College Football Playoff Notebook: Alabama No. 1, but We're Just Getting Started

David KenyonFeatured ColumnistNovember 25, 2020

Alabama quarterback Mac Jones (10) during the first half of an NCAA college football game, Saturday, Nov. 30, 2019, in Auburn, Ala. (AP Photo/Vasha Hunt)
Vasha Hunt/Associated Press

No matter the season or its circumstances, the first College Football Playoff ranking is exciting. That initial Top 25 means the much-anticipated four-team tournament is coming soon.

But every year, we implore you to be patient. The ranking is simply the start of a six-week process that includes a whole bunch of changes. The first poll has neverβ€”I repeat, neverβ€”included each eventual CFP qualifier in the Top Four.

As the rankings currently show Alabama, Notre Dame, Clemson and Ohio State in the Top Four, remember the wise words of Anna Nalick: Breathe. Just breathe.

Right now, four Saturdays remain on the schedule. The order is guaranteed to change in the coming weeks.

Still, there is plenty to consider in this Top 25.

The committee placed Pac-12 teams in the teens because of a three-game sample, yet Ohio State is 4-0 and ranked fourth. Wouldn't it be more sensible for the Buckeyes to start lower and rise in the rankings as they actually play more games?

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Seventh-ranked Cincinnati has the highest-ever placement for a Group of Five program. The Bearcats need a little help, but they're at least in a decent position to start.

How is Georgia ranked No. 9 after two losses and two uninspiring wins in its last four games? Why is 3-2 Iowa at No. 24?

Several future-looking storylines have emerged, too.

Is there even a possibility the Pac-12 makes the playoff over a one-loss Alabama or Notre Dame? What is the best-case scenario for Cincinnati? Are the Bearcats in any danger of falling behind a Pac-12 champion? Despite a 28-point loss to Alabama, can Texas A&M actually make the CFP without playing for an SEC title?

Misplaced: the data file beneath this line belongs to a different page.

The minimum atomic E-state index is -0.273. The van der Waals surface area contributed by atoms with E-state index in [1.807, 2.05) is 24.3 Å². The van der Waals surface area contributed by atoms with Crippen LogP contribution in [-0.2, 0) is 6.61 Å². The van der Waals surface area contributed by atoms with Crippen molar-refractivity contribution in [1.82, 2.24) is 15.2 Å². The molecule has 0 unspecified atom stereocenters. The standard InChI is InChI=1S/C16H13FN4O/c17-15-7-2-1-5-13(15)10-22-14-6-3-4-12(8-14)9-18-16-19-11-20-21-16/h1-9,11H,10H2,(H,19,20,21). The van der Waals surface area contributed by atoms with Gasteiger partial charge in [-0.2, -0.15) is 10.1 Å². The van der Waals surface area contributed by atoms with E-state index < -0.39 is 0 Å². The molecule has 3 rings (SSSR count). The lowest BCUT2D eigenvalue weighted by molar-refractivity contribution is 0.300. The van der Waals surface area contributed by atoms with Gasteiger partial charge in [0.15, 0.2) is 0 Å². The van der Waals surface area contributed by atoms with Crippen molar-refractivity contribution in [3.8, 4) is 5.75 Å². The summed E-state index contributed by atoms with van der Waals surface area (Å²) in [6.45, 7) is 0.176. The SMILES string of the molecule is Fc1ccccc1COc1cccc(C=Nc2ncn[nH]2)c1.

These are all good conversations, and they're fun to think about. But my suggestion is to save your strongest emotions because the next few weekends will eliminate their value.

At this moment, the only clarity is found in the ACC, SEC and Big Tenβ€”and the notion that the committee has no respect for BYU.

Despite a 9-0 record, BYU is 14th. The Cougars couldβ€”even shouldβ€”be higher right now, but the committee has always used a low strength of schedule as evidence to drop a non-power school. Look at 8-0 Coastal Carolina and 7-0 Marshall in the 20s for further evidence.

(You should probably call Washington back, BYU.)

Otherwise, if neither Notre Dame (8-0) nor Clemson (7-1) loses, they'll play in the ACC Championship Game with a CFP berth at stake. If neither Alabama (7-0) nor sixth-ranked Florida (6-1) loses, they'll meet in the SEC Championship Game with the same reward on the line.

If either Ohio State (4-0) or No. 8 Northwestern (5-0) is undefeated and wins the Big Ten, that program will reach the CFP.

While we can confidently declare the ACC, SEC and Big Ten paths are straightforward, they, too, hinge on future results. Who knows?Β Notre Dame might lose twice!Β 

Debate your friends and followers. Post in all-caps. Call your favorite online or radio show and share your disbelief about Cincinnati or BYU or whichever team. But remember that by next Tuesday's new set of rankings, some of these exact conversations will have disappeared.

The only impactful arguments are still several weeks away.

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Follow Bleacher Report writer David Kenyon on Twitter @Kenyon19_BR.